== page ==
Yohannes Asresu, from Ethiopia, had even more reason to despair – he made an incredible 237 job applications with no success. Today, both have full-time jobs and speak enthusiastically about Sweden’s work culture. How did they do it?
The answer is they signed up to Jobbsprånget, a nationwide government-backed programme that offers internships to university-educated new arrivals in Sweden. The internships last four months and 70 percent of those who complete one find employment.
Opening the door
Sweden has been rated as one of the toughest jobs markets for newcomers to crack. It’s not unusual for expats to remain without work for years.
“There can be a lack of trust in your capabilities or ability to get inducted into the Swedish way of working if you didn’t go to school here,” says Faryal, who now works as a junior brand manager at Unilever.
Yohannes, now a data intelligence analyst at Snow Software in Stockholm, agrees. “Employers want somebody that can talk about your experience in the Swedish market,” he says. “You need someone to help open the door for you.”
Jobbsprånget offers the chance of a fast-track route to opening career doors that had seemed firmly shut. The programme is in English, so you don’t have to worry if you haven’t mastered Swedish.
But you must have a degree in engineering, architecture, science or business and be registered at Sweden’s Public Employment Service (Arbetsförmedlingen). Non-European English-speaking graduates looking for work in Sweden are a priority group – find out more about the requirements via this link.
Showcasing your skills
Faryal secured an internship at Unilever, during which she applied for and was awarded a different role at the multinational after seeing it advertised on LinkedIn.
“With a Jobbsprånget internship, you're not treated as an intern just out of college,” she says. “You get to showcase that you’ve got the skills to be employable. I did my internship with Ben & Jerry’s ice cream and I now work in Unilever’s foods category.”
Photo: Faryal Sajjad
In Yohannes’s case, Jobbsprånget helped him get an internship at Nordea Bank working on IT procurement.
“Every day was an opportunity for me to learn about the Swedish working environment,” he says. “Nordea made it clear it wouldn’t lead to a job there but I didn’t take that as a negative.”
His manager helped him review his CV, update his portfolio and constantly encouraged him to apply for permanent jobs. Before finishing his internship in August last year, Yohannes had secured his current position.
“Jobbsprånget was my reference to get an internship at Nordea, and Nordea was my reference to get my job,” he says.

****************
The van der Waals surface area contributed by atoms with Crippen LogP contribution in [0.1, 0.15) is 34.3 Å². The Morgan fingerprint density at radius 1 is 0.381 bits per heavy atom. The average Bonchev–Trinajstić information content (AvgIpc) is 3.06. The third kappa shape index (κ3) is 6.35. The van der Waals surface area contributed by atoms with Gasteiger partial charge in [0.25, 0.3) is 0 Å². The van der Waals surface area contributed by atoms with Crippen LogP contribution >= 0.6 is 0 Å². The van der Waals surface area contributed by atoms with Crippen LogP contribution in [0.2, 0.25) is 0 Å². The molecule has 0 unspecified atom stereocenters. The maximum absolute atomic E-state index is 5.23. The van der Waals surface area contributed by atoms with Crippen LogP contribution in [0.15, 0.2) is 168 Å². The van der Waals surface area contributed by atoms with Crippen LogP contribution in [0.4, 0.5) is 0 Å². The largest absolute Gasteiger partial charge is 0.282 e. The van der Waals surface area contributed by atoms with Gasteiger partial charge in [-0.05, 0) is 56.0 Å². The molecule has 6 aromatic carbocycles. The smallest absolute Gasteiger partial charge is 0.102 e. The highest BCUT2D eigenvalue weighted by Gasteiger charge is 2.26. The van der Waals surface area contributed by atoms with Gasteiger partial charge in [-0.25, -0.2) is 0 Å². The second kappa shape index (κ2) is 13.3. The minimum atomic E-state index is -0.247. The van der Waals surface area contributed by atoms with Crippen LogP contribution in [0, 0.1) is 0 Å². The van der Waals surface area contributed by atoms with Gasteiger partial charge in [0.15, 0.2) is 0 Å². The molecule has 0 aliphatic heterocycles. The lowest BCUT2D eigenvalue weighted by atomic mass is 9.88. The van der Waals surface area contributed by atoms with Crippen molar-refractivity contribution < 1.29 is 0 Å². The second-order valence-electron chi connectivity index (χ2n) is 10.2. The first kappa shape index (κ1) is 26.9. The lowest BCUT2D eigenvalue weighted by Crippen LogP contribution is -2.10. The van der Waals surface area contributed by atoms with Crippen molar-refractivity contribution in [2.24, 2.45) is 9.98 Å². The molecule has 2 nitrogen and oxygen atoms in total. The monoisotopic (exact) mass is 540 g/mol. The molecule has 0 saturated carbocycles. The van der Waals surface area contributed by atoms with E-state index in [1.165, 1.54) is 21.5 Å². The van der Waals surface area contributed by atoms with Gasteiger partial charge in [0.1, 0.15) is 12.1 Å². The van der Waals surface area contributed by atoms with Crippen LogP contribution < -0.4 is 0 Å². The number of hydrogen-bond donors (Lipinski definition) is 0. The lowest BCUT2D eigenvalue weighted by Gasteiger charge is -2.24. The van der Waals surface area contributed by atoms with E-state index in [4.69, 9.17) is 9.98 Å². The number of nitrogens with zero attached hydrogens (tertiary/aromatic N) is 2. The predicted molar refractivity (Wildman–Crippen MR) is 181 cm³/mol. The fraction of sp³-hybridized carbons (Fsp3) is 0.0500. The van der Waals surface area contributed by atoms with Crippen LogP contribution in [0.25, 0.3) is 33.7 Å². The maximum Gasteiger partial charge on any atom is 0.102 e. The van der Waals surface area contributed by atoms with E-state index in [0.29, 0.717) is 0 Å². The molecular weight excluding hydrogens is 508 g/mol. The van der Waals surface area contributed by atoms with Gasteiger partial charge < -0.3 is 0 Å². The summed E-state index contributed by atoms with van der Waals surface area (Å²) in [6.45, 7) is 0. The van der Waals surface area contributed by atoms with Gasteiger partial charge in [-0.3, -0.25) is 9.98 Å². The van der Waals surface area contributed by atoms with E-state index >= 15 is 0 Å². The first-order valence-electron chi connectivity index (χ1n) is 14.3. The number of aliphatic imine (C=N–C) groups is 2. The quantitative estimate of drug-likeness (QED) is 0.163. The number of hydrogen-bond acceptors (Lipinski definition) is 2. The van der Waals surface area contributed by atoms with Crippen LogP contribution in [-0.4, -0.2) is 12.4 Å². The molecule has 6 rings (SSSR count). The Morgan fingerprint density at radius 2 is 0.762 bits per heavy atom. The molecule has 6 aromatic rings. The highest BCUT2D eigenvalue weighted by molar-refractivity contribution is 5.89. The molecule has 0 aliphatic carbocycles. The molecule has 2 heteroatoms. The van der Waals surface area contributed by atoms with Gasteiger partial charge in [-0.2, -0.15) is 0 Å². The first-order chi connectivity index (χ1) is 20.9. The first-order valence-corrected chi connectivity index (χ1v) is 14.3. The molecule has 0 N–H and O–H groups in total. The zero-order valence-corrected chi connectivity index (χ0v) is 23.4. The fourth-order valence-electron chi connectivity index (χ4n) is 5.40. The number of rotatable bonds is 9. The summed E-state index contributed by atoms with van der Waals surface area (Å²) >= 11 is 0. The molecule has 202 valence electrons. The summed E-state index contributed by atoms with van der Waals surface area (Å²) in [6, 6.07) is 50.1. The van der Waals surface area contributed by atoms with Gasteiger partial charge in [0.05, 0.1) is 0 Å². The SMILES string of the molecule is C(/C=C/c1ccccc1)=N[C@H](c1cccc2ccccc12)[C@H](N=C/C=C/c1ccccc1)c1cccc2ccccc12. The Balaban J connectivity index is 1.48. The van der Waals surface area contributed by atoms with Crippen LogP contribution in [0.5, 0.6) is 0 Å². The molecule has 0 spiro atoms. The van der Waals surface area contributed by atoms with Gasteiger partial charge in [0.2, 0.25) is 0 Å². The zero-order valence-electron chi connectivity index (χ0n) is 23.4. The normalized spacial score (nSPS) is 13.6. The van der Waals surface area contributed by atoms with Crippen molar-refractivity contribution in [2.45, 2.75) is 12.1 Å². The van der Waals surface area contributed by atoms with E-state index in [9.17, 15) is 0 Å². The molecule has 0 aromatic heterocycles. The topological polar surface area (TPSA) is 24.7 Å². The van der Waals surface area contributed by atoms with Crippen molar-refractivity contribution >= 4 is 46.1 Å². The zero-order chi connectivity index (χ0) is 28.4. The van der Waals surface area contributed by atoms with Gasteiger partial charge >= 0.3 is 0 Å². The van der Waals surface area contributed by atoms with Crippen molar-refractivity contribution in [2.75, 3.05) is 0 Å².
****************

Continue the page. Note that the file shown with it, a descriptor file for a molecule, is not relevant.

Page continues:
Yohannes was the editor-in-chief of a weekly news magazine in his home country before he fled to Sweden in 2014 in fear for his life after the government accused his publication of threatening national security. After doing a two-year Masters in Information Systems at Uppsala University, he began job hunting.
But after more than 200 applications, his fortunes only began to change when he saw an advert for Jobbsprånget on Instagram.
Working full-time again gives him “a sense of fulfilment as a person”, says Yohannes, who lives with his wife and two daughters in Uppsala. “It also has a good benefit financially so that I can provide for my family.”
Faryal says she was “at a pretty low point” and losing confidence when she first saw a Jobbsprånget advert on Facebook. Despite attending networking events and doing job applications, she usually received nothing more than an automated email.
“You question whether you’re right for the market,” she says. “But my husband gave me a big push – he knew someone who had gone through Jobbsprånget and was working full-time.”
Photos: Yohannes Asresu/Faryal Sajjad
Both Faryal and Yohannes are now full of positives about working in Sweden – and want to encourage job-seekers to persevere.
Faryal appreciates the culture of sharing a Swedish fika – a traditional coffee break with a sweet snack – with colleagues. “It’s an opportunity to learn about Swedish society and culture,” she says.
She advises people still waiting for their breakthrough to go to networking events and sign up to Jobbsprånget. “Realise that it’s a marathon, not a sprint,” she says.
Yohannes says he never felt like an outsider at his new employer: “The working environment is relaxed and you’re invited to come up with ideas.”
The man who refused to give up is clear about what job-seekers should prioritise. “Most people subscribe with Arbetsförmedlingen and go through the daily job emails,” he says. “But it’s not enough. Participate in Jobbsprånget and take it seriously – it’s a big opportunity if you show the commitment to learn and grow.”
The next application process for Jobbsprånget opens on July 16th and runs until August 16th. Click here to apply now.